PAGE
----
Iranian authorities on Tuesday barred former President Akbar Hashemi Rafsanjani, a relative moderate, from running in the June 14 election, along with a protégé of the current president, leaving mainly hardliners left to contest the vote.
Rafsanjani and Esfandiar Rahim Mashaie, a close aide to current President Mahmoud Ahmadinejad, failed to make it onto a list of candidates approved by the Guardian Council, state news agencies and television reported.
Both Rafsanjani, a relative moderate who was president between 1989 and 1997, and Mashaie, an almost constant presence by Ahmadinejad’s side, have expressed views that have upset Iran’s hardline clerical elite.
They made their election bids at the last moment, shaking up a race that had no front runner and – with reformist leaders under house arrest – at risk of low voter turnout that would raise questions about its democratic credibility.
Their absence means hardliners fiercely loyal to Supreme Leader Ayatollah Ali Khamenei now dominate the field.
The Ministry of Interior named eight approved candidates, including Iran’s chief nuclear negotiator Saeed Jalili, foreign affairs advisor to Khamenei, Ali Akbar Velayati, and Tehran Mayor Mohammad Baqer Qalibaf.
Also approved were Mohsen Rezaie, a former head of the Revolutionary Guards, Gholam Ali Haddad-Adel, another close aide to Khamenei, Hassan Rohani, a former nuclear negotiator who is close to Rafsanjani, former telecommunications minister Mohammad Gharazi and Mohammad Reza Aref, the only reformist on the list.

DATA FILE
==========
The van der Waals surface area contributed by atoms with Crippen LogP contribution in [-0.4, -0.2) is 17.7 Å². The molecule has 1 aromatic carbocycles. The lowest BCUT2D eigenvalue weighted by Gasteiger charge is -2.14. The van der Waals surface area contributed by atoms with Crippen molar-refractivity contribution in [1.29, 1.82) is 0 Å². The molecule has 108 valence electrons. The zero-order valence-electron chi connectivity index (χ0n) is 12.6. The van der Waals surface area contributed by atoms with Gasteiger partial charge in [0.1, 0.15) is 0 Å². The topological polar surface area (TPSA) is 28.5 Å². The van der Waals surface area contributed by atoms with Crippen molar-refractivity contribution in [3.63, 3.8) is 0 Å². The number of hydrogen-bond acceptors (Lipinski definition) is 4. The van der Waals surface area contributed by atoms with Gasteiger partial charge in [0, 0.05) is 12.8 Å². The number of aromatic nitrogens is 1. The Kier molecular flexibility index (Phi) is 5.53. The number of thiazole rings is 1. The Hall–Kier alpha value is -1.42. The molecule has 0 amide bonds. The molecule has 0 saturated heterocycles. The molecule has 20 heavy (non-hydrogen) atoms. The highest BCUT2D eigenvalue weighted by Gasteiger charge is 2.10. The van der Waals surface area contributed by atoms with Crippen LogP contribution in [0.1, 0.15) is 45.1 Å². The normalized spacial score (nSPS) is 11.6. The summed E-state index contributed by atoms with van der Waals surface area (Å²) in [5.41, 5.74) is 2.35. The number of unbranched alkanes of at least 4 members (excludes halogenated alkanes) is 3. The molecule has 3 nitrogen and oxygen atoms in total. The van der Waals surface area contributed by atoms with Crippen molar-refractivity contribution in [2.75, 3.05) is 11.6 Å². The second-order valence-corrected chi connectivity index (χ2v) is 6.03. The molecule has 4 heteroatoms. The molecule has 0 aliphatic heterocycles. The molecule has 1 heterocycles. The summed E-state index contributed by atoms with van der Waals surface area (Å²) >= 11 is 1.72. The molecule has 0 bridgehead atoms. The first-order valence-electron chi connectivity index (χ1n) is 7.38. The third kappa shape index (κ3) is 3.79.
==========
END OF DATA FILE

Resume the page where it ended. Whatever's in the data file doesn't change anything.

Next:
The last presidential election, in 2009, was followed by the biggest street unrest since the 1979 revolution, with reformist voters saying it had been fixed to ensure a second term for Ahmadinejad.
The two losing reformist candidates, Mehdi Karoubi and Mirhossein Mousavi, although not charged with any crime, have been under house arrest for the last two years.
Rafsanjani, regarded as a “pillar of the revolution”, has been close to the heart of power since the Islamic Republic was established in 1979. His candidacy was regarded as a significant threat to all other contenders.
The 78-year-old lost much influence after lending tacit support to the reformist opposition after it disputed the 2009 re-election of Ahmadinejad. Rafsanjani criticized the crackdown on protesters, angering hardliners as a result.
“I consider my disqualification unjust and I will pursue a resolution to it via the supreme leader,” Fars new agency quoted him as saying.
His campaign office also issued a statement soon after the announcement saying it would pursue “all legal capacities” for a review of the decision.
The Guardian Council, a panel of 12 clerics appointed by the Supreme Leader and Islamic jurists nominated by the judiciary and approved by parliament, has the power to reject any candidate it deems unfit.
No reasons were given for their decision to bar Rafsanjani and Mashaie.
Iran is under increasingly tight economic sanctions, mostly imposed by the United States and the European Union over their concerns about its nuclear program.
A new president would be unlikely to make any rapid change to Iran’s nuclear or foreign policy, both of which are controlled by the supreme leader, but analysts say Rafsanjani would have sought a thaw in relations with the West.